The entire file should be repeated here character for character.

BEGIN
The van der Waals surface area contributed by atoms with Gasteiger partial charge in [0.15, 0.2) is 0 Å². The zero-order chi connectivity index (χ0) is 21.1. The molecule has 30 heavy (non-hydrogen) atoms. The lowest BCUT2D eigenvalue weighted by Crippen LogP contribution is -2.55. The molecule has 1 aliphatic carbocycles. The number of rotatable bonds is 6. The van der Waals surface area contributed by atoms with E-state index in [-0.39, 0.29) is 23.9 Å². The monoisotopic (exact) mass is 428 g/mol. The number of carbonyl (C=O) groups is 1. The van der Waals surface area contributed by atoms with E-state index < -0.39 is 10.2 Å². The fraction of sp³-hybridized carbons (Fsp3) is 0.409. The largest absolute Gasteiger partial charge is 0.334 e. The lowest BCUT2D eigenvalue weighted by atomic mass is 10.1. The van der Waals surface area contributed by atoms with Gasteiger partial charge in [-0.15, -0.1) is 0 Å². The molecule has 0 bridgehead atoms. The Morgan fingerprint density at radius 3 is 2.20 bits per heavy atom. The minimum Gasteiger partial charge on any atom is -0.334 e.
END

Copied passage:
The van der Waals surface area contributed by atoms with Gasteiger partial charge in [0.15, 0.2) is 0 Å². The zero-order chi connectivity index (χ0) is 21.1. The molecule has 30 heavy (non-hydrogen) atoms. The lowest BCUT2D eigenvalue weighted by Crippen LogP contribution is -2.55. The molecule has 1 aliphatic carbocycles. The number of rotatable bonds is 6. The van der Waals surface area contributed by atoms with E-state index in [-0.39, 0.29) is 23.9 Å². The monoisotopic (exact) mass is 428 g/mol. The number of carbonyl (C=O) groups is 1. The van der Waals surface area contributed by atoms with E-state index < -0.39 is 10.2 Å². The fraction of sp³-hybridized carbons (Fsp3) is 0.409. The largest absolute Gasteiger partial charge is 0.334 e. The lowest BCUT2D eigenvalue weighted by atomic mass is 10.1. The van der Waals surface area contributed by atoms with Gasteiger partial charge in [-0.15, -0.1) is 0 Å². The molecule has 0 bridgehead atoms. The Morgan fingerprint density at radius 3 is 2.20 bits per heavy atom. The minimum Gasteiger partial charge on any atom is -0.334 e.